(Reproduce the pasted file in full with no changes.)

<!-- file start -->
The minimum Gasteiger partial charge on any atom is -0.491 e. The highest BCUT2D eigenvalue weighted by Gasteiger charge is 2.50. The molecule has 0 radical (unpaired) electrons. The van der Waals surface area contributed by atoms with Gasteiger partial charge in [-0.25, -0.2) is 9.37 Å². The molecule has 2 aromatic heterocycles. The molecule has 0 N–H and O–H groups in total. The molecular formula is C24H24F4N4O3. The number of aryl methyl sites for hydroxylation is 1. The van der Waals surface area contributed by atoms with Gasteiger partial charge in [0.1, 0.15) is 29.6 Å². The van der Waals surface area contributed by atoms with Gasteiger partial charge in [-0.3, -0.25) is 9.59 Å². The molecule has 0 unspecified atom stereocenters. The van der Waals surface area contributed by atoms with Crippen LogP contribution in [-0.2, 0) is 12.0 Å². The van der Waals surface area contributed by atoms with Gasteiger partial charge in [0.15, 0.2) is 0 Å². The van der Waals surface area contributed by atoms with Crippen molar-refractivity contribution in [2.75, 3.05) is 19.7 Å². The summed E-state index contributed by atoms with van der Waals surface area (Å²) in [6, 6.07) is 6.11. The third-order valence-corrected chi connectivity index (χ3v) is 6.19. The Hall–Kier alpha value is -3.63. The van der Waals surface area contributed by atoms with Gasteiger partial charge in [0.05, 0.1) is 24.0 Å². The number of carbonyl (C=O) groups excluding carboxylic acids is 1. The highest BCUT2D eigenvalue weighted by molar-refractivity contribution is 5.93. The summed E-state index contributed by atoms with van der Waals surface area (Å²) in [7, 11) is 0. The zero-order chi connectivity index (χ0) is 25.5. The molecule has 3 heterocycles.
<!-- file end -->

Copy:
The minimum Gasteiger partial charge on any atom is -0.491 e. The highest BCUT2D eigenvalue weighted by Gasteiger charge is 2.50. The molecule has 0 radical (unpaired) electrons. The van der Waals surface area contributed by atoms with Gasteiger partial charge in [-0.25, -0.2) is 9.37 Å². The molecule has 2 aromatic heterocycles. The molecule has 0 N–H and O–H groups in total. The molecular formula is C24H24F4N4O3. The number of aryl methyl sites for hydroxylation is 1. The van der Waals surface area contributed by atoms with Gasteiger partial charge in [0.1, 0.15) is 29.6 Å². The van der Waals surface area contributed by atoms with Gasteiger partial charge in [-0.3, -0.25) is 9.59 Å². The molecule has 0 unspecified atom stereocenters. The van der Waals surface area contributed by atoms with Crippen LogP contribution in [-0.2, 0) is 12.0 Å². The van der Waals surface area contributed by atoms with Gasteiger partial charge in [0.15, 0.2) is 0 Å². The van der Waals surface area contributed by atoms with Crippen molar-refractivity contribution in [2.75, 3.05) is 19.7 Å². The summed E-state index contributed by atoms with van der Waals surface area (Å²) in [6, 6.07) is 6.11. The third-order valence-corrected chi connectivity index (χ3v) is 6.19. The Hall–Kier alpha value is -3.63. The van der Waals surface area contributed by atoms with Gasteiger partial charge in [0.05, 0.1) is 24.0 Å². The number of carbonyl (C=O) groups excluding carboxylic acids is 1. The highest BCUT2D eigenvalue weighted by molar-refractivity contribution is 5.93. The summed E-state index contributed by atoms with van der Waals surface area (Å²) in [7, 11) is 0. The zero-order chi connectivity index (χ0) is 25.5. The molecule has 3 heterocycles.